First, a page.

Karzai claims spy chief bomber came from Pakistan, Islamabad demands proof


Afghan President Hamid Karzai’s contention that the suicide attack which injured Afghanistan’s intelligence chief Asadullah Khalid had been planned in Pakistan was quickly contested by Islamabad on Saturday, with the Foreign Office saying that Kabul should first investigate the security lapse which led to the unfortunate incident.
Karzai alleged that the assassination attempt on Khalid was planned in Pakistan, but vowed it would not stop him from seeking Islamabad’s help in coaxing militants to the negotiating table. The attack, carried out by a suicide bomber posing as a peace messenger, severely wounded Khalid, dealing a setback to fragile efforts to reconcile with the Taliban and find a political resolution to the war in Afghanistan, now in its 12th year.
Karzai did not provide any evidence to back up his claim that the attack on Khalid was organised in Pakistan, and he was careful not to accuse Islamabad of having any role in Thursday’s suicide blast. But he stressed that he would raise the issue with high-ranking Pakistani officials. “We will be seeking a lot of clarifications from Pakistan because we know that this man who came there in the name of a guest to meet with Asadullah Khalid came from Pakistan,” Karzai said. “We know that for a fact.”
Karzai said Khalid, the head of the National Directorate of Security, was recovering from wounds to his torso and lower body after the bomber detonated explosives that he had hidden inside his body. The Afghan intelligence agency said earlier that the explosives were hidden in the bomber’s underwear.
Karzai described the attack as “a very sophisticated and complicated act by a professional intelligence service.”
“Where is this intelligence service? Is it in our neighbourhood, or somewhere else? We need to find out,” he said. The Taliban has claimed responsibility for the attack on Khalid — the fifth attempt on his life in as many years. In Islamabad, the Foreign Office was quick to react to the allegations.
“Before levelling charges, the Afghan government would do well if they shared information or evidence with the Government of Pakistan that they might have with regard to the cowardly attack on the head of NDS,” said FO Spokesman Moazzam Khan in a statement. “They would also do well by ordering an investigation into any lapses in the security arrangements around the NDS chief,” he said, adding that “On its part the Government of Pakistan is ready to assist any investigation of this criminal act.”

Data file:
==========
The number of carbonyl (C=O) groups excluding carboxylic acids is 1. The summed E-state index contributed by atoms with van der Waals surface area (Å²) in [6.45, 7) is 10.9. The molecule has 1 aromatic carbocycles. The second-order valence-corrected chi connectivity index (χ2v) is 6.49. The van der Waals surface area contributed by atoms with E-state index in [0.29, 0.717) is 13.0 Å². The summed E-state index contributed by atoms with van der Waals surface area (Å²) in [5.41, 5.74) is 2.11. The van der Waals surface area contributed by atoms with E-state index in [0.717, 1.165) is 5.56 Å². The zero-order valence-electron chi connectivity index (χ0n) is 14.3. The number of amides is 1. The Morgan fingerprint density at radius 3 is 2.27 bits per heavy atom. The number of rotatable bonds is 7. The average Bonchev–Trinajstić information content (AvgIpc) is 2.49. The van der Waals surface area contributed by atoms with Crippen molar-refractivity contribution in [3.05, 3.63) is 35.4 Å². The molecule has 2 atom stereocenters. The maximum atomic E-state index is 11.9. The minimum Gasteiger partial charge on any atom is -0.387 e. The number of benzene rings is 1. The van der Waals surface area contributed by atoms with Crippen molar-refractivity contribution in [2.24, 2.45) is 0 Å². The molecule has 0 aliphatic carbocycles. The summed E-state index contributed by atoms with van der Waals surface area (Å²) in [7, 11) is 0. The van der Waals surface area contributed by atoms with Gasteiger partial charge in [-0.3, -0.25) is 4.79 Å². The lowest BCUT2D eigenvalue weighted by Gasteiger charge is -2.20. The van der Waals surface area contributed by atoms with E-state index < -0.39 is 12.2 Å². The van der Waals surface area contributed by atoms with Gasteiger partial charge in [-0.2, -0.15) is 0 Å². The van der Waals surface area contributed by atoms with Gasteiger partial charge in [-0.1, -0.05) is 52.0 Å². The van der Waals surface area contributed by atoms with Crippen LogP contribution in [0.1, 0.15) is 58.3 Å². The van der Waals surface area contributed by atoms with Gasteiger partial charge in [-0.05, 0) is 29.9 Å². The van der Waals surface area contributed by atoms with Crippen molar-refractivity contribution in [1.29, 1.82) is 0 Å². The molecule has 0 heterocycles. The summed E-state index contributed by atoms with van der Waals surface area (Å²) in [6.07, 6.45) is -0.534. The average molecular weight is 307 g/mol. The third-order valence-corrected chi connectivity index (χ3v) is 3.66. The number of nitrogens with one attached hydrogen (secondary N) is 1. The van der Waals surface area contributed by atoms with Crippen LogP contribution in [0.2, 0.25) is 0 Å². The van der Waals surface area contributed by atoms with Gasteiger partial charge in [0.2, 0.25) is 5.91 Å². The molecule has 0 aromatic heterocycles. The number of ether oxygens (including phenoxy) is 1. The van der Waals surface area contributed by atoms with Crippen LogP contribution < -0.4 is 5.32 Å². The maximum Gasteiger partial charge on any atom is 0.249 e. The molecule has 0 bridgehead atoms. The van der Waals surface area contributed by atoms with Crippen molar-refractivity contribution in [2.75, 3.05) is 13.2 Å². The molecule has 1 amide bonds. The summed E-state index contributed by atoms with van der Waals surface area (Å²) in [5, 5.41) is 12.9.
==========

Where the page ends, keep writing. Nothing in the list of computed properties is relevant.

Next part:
The blast was reminiscent of the September 2011 assassination of former Afghan President Burhanuddin Rabbani, who at the time was the leader of a government-appointed peace council. In that attack, an insurgent posing as a Taliban peace envoy detonated a bomb hidden in his turban as he met Rabbani at his Kabul home. Afghan officials have said that the Rabbani killing was planned in the Pakistani city of Quetta.
Despite his claims that the attack was planned in Pakistan, Karzai said it would not deter him from pursuing dialogue with Pakistan on the peace process, and he reiterated his request for Islamabad to release Afghan Taliban figures who have expressed an interest in reconciliation with his government.
Karzai said it was the third attack on key Afghan figures that came after his government appeared to be gaining traction on peace efforts. In July 2011, Karzai’s half-brother, Ahmed Wali Karzai, was gunned down by a close associate in Kandahar, the largest Afghan city in the south. Karzai said progress also was being made around the time that Rabbani was killed, and the attack on Khalid came just a few weeks after Pakistan agreed to release at least nine Taliban prisoners at the request of the Afghan government to help jumpstart the peace process. The decision to release the Taliban prisoners was the most encouraging sign yet that Islamabad is willing to play a constructive role in peace efforts that have made little headway since they began some four years ago. Karzai said he knows that some Afghans will blame Pakistan for the latest attack, but he cautioned his countrymen, saying “it is not right to point a finger at Pakistan” and that “we need to be very careful and find the reality and facts.”